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Fan (ogi) and presentation box c. 1880

Ivory brisé fan decorated with raised gold lacquer work (takamaki-e); silver pin and engraved silver loop, cream silk tassel | 25.7 cm (guardstick) | RCIN 25182

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  • This fan was a gift from Princess Chichibu (1909-95) to either Queen Mary or Queen Elizabeth in 1937. Princess Chichibu was born Setsuko Matsudaira, in the Surrey town of Walton-on-Thames. She was the daughter of Tsuneo Matsudaira, Japanese Ambassador to Washington and London, and in 1928 she married Prince Chichibu, the younger brother of the Emperor Shōwa. The prince and princess attended the Coronation of King George VI in 1937. During their visit, the couple visited both Queen Mary at Marlborough House (on 30 April) and the king and queen at Buckingham Palace (on 19 May), but it is not known to whom the fan was presented.

    This ivory fan (zōge ōgi) is of brisé design – that is, with solid sticks of ivory joined together with a ribbon, rather than with a folded leaf attached to the sticks. Both the fan and its box are decorated in high-relief gold lacquer (takamakie) of different shades. The lacquer work on the fan is abundant, filling both guard sticks, and the design across the recto is repeated in reverse on the back. It is typical of the high-quality export wares created in Japan towards the end of the nineteenth century. Chrysanthemums, associated with the Japanese imperial family and depicted in their mon, appear on both the fan and its box. This was evidently a deliberate choice, as a note in the box indicates that they were a gift from Princess Chichibu (1909–95).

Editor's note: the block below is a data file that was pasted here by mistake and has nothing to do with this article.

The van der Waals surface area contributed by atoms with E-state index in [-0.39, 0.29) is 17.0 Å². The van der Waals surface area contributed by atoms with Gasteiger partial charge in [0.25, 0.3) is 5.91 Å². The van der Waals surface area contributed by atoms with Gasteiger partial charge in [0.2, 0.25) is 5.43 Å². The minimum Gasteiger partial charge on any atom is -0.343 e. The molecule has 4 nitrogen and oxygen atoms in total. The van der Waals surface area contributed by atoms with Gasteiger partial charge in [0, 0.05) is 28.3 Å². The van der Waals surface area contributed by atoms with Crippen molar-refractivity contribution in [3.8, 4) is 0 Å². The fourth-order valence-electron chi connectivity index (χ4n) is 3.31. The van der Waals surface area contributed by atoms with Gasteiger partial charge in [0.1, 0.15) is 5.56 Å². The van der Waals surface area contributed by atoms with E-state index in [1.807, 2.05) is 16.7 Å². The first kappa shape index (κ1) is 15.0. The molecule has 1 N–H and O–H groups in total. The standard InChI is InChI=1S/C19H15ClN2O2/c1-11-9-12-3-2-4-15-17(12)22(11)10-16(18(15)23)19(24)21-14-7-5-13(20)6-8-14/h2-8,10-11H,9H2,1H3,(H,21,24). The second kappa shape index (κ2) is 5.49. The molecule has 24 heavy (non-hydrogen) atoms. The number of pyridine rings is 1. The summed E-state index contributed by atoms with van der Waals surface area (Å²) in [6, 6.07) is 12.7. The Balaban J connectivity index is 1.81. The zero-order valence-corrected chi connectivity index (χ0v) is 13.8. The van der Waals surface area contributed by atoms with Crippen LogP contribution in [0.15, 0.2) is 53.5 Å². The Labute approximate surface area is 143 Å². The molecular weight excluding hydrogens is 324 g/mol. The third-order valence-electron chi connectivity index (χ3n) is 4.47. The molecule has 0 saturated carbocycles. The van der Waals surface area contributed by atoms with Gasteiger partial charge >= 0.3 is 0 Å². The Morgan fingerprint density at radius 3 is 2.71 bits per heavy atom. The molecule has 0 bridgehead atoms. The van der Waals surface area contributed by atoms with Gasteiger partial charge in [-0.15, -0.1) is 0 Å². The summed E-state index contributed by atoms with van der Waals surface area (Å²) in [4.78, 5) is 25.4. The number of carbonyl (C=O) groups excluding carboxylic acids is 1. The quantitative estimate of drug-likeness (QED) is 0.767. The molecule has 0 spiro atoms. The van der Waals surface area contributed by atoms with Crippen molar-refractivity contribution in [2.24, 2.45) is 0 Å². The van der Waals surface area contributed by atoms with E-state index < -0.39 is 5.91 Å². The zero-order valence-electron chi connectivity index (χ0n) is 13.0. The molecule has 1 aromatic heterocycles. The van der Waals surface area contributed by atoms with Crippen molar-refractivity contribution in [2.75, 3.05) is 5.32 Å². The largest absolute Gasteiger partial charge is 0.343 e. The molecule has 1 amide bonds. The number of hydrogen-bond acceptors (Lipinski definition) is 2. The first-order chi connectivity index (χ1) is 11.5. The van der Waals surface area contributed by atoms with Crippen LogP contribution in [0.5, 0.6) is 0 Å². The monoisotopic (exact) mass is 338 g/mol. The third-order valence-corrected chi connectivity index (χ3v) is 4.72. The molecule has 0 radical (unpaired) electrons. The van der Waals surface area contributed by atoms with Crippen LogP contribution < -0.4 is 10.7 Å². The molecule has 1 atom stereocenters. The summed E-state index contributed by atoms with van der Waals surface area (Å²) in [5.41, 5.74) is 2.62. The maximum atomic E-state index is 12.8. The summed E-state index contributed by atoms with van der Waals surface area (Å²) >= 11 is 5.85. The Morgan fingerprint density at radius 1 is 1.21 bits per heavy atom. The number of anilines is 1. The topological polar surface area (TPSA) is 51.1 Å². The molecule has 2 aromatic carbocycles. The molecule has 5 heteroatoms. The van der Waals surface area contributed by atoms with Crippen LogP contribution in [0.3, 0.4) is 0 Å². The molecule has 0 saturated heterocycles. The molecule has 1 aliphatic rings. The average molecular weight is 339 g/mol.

As befits a gift from a member of the Japanese imperial family, the quality of the lacquer work is extremely high. The present fan is particularly notable for the amount of gold lacquer work on both the recto and verso, and for the overall decoration with chrysanthemums. Repeated layers of lac (from tree sap) mixed with ground gold would have been involved in its creation, each layer being carefully rubbed down before the next was applied. After the lifting of the trade barrier with Japan in 1853, Japanese goods became very sought after in the West and Japanese manufacturers soon learnt to adjust their output specifically to accommodate Western taste. Fans of similar appearance to this were produced in Japan in the late nineteenth century, often specifically for presentation to high-ranking European recipients. The original lacquer box is typical of a Japanese export product.

    Text adapted from Unfolding Pictures: Fans in the Royal Collection (2005) and Japan: Courts and Culture (2020)

    Presented by Princess Chichibu to either Queen Mary or Queen Elizabeth, 1937

  • Creator(s)
  • Medium and techniques

    Ivory brisé fan decorated with raised gold lacquer work (takamaki-e); silver pin and engraved silver loop, cream silk tassel


    25.7 cm (guardstick)

    5.0 x 32.5 x 9.5 cm (whole object)

  • Place of Production